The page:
Trinity Health System Announces Community Health Grant Recipients

Steubenville, Ohio—January 19, 2024—Trinity Health System announced the recipients of the CommonSpirit Health Community Health Improvement Grants Friday morning in a ceremony held at Scaffidi’s Restaurant & Tavern.

A total of $105,000 was distributed among the following three well-known and highly regarded community organizations:

  • Ohio Valley Health Center (Free to be Healthy 3.0) – $42,500
  • Ohio Valley Youth Network (After-School Program) – $20,000
  • Urban Mission Ministries (Healthy Food for All) – $42,500

OVHC will use grant to fund Free to be Healthy 3.0

Ohio Valley Health Center (OVHC) received $42,500 to support Free To Be Healthy 3.0, which aims to improve measures (blood sugar, A1C, blood pressure, lipid panel) at baseline among 75 marginalized, underinsured, and uninsured patients with pre-diabetes, diabetes, and hypertension. These patients’ care will be managed by primary care nurse practitioners in a free clinic setting every three months for one year.

(from L to R): Matt Grimshaw, CEO, Trinity Health System; Anne Quillen, Executive Director, Ohio Valley Health Center; Denise Lucas (OVHC); Janet Bischof (OVHC); and Dave Werkin, CFO, Trinity Health System

According to OVHC, “Jefferson County has [seen] a further decline in health outcomes moving from 70 to 75 out of 88 counties in Ohio with a prevalence rate of 15 percent for diabetes.

100 percent of patients will benefit from at least one Free To Be Healthy 3.0 service, the organization said.

The original iteration of Free To Be Healthy (FTBH) began in 2013 with funding from Novo Nordisk and the American Association of Nurse Practitioners. Its focus was on diabetes. FTBH 2.0 began in 2021 and focused on diabetes and hypertension. FTBH

2.0 was sustained with small funding sources and expanded to include new providers. FTBH 3.0 will focus on diabetes, hypertension, and social determinants of health.

OVYN will use grant to fund its after-school programs

The Ohio Valley Youth Network (OVYN) serves Steubenville, Ohio, and its surrounding areas. The grant will provide $20,000 to help fund its after-school programs, which consist of over 60 classes, including age-appropriate health-promoting activities, such as cooking classes to reinforce proper diet and nutrition, music, dance and drama opportunities, physical fitness activities, and vocational training classes that include entrepreneurship, carpentry, and cosmetology.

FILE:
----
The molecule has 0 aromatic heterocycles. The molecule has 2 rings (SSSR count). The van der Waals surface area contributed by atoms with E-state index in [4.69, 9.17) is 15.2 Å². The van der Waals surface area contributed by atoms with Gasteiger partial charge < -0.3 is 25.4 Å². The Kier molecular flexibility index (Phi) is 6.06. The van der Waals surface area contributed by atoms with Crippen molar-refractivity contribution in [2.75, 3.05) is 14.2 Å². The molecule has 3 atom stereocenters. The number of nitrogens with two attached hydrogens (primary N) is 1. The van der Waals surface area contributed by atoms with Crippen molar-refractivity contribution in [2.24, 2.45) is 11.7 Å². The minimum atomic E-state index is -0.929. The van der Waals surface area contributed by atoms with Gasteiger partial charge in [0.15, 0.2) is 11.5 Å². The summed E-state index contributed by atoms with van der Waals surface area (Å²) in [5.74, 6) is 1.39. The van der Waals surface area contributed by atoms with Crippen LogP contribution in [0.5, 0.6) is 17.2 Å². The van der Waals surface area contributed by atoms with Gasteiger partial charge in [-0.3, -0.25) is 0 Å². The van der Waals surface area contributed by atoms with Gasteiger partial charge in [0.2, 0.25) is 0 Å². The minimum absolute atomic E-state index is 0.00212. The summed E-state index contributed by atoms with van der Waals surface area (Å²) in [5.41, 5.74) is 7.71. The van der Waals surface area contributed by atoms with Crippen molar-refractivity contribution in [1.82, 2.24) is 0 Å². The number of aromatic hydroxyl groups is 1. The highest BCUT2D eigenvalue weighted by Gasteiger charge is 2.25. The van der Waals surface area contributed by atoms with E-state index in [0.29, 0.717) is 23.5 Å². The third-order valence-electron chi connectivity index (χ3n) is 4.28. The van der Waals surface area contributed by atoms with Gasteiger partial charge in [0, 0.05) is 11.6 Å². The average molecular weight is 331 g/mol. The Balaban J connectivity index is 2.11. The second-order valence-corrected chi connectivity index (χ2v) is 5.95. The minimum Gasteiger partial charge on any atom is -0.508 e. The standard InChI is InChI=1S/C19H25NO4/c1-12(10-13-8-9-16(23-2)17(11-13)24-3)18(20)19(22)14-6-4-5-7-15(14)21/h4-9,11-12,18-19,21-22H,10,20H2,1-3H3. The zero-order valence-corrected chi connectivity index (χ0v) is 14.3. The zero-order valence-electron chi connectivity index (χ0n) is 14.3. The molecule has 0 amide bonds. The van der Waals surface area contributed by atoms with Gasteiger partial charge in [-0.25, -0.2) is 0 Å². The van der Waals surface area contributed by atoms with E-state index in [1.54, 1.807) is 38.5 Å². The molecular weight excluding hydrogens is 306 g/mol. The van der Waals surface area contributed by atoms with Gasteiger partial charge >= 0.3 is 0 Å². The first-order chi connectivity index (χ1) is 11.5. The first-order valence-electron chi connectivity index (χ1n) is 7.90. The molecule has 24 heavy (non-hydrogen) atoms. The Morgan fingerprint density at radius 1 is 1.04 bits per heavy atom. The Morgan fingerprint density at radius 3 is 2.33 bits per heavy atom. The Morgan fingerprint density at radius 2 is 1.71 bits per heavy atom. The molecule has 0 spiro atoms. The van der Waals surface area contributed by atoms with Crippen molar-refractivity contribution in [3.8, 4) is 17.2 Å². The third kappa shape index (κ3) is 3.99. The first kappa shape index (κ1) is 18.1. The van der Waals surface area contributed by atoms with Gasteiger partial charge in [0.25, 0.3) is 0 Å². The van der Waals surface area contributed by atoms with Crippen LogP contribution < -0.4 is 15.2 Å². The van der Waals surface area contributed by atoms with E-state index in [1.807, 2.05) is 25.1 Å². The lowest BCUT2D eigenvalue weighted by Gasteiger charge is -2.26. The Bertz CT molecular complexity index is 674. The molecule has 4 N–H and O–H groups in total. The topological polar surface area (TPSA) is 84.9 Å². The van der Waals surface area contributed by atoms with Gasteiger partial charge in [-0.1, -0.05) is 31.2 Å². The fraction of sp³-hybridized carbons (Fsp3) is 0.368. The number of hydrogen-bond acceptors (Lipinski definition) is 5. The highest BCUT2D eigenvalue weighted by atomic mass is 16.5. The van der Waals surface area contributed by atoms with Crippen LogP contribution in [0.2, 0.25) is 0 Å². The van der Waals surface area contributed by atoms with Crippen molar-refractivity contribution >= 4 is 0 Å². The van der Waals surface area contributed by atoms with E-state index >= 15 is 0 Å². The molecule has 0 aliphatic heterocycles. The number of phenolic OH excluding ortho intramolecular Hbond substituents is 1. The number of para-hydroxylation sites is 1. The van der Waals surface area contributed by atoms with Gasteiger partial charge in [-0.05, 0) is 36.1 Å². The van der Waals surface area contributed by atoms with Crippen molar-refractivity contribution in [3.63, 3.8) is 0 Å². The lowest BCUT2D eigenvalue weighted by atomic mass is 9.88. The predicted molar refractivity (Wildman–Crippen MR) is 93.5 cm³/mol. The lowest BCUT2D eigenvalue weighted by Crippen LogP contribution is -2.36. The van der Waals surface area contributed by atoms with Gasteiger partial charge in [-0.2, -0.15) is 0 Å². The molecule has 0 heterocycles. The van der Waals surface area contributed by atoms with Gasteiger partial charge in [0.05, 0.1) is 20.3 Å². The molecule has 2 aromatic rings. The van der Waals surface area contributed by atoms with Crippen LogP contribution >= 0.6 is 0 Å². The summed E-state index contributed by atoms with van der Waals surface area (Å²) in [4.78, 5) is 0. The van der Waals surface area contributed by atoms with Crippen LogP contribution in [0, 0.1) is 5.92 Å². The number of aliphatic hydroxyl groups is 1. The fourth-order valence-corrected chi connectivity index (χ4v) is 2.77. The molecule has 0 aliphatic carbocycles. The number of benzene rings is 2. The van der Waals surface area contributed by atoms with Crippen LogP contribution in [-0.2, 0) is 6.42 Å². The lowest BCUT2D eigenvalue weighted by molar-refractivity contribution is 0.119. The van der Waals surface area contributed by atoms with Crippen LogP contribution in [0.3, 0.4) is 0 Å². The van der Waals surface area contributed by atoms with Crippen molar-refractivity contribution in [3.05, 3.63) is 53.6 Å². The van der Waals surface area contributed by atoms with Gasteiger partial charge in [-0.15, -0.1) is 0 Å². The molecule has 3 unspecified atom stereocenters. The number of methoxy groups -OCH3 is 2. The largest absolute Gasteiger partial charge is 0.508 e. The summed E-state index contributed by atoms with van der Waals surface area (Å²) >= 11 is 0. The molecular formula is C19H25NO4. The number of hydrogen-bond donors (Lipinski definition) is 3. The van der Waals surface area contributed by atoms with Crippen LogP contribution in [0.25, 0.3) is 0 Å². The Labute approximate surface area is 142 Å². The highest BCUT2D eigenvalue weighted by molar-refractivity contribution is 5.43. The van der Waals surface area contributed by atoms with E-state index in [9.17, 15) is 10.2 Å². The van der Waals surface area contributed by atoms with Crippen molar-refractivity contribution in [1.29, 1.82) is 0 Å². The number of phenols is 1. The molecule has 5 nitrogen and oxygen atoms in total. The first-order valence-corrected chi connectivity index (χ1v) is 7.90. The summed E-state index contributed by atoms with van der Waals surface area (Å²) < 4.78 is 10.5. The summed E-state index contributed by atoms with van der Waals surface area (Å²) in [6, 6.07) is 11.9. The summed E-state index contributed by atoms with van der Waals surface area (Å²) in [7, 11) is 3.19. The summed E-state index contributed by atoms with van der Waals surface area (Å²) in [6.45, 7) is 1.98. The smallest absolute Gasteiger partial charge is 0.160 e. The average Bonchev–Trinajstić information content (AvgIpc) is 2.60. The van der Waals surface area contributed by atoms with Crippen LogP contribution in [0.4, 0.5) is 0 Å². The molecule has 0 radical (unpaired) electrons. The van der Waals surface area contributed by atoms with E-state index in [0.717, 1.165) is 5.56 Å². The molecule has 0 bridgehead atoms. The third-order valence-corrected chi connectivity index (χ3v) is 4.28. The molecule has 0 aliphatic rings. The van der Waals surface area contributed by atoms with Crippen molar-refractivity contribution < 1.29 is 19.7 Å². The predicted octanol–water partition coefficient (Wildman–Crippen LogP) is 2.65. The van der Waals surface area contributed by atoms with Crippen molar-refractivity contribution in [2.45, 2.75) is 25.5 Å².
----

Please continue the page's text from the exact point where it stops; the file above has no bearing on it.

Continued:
Improved physical and mental wellness, healthy lifestyle choices, and a reduction of at-risk behaviors are expected outcomes.

(from L to R): Matt Grimshaw, CEO, Trinity Health System; Michelle Clum, Program Coordinator, Ohio Valley Youth Network; and Dave Werkin, CFO, Trinity Health System

According to OVYN, the organization “serves at-risk youth at or below the poverty line. Of the youth who attend the after-school, food, and summer programs, 80 percent are African-American, 15 percent are white non-Hispanic, 3 percent are Asian-Americans, and 2 percent are Hispanic. The median income for a household in the city is $26,516. The per capita income for the city is $17,830.

20.4 percent of the population are below the poverty line, including 29.2 percent of those under the age of 18. The at-risk youth served are often victims of abuse, neglect, homelessness, and crime.”

Urban Mission will use grant to support Healthy Food for All

Urban Mission Ministries is a faith-based organization that has served the Ohio Valley since 1959. The Urban Mission utilizes food, shelter, and other essential services as a tool to build trust, eliminate barriers, and bring healing and restoration for individuals and families in need.

(from L to R): Matt Grimshaw, CEO, Trinity Health System; Cynthia Lytle (UMM); Awtihana Smith (UMM); Rev. Ashley Steele, Executive Director, Urban Mission Ministries; and Dave Werkin, CFO, Trinity Health System

According to the organization, “We also provide opportunities for service, education, and hands-on training, and we collaborate on community development and economic initiatives to bring transformational change to our community.”

The grant will provide $42,500 for Urban Mission Ministries’ Healthy Food for All program, which will address health equity for the low-income population of the Ohio Valley by providing food-insecure households with access to healthy food, nutrition education, health screenings, and supportive services.

Urban Mission, in partnership with local agencies, will collaborate to change health behaviors among participants by making information, healthy food, and supportive services more accessible.

“In turn, we anticipate greater community engagement and better health outcomes among those served,” the organization said.

Community Health Improvement Grants were first announced in July

Trinity Health System first announced the CommonSpirit Health Community Health Improvement Grants program in July of 2023 after examining the findings from a recent community needs assessment.

The CommonSpirit Health Community Health Improvement Grants program is one way Trinity Health System is working with others to improve the health and well-being of vulnerable and underserved populations in the communities we serve.

Collaborating 501(c)3 non-profit organizations apply to receive grant funds from the CommonSpirit network of hospitals to address significant issues in community health needs assessments. These can include improving access to health care, mental health, social services, health education, safe shelter and housing, food, violence prevention, and more.

The grant program helps to improve community health and health equity and enhance local service systems via restricted charitable contributions for defined projects.

The Community Health Improvement Grants are offered through CommonSpirit Health, Trinity Health System’s parent company. More about the program can be found here.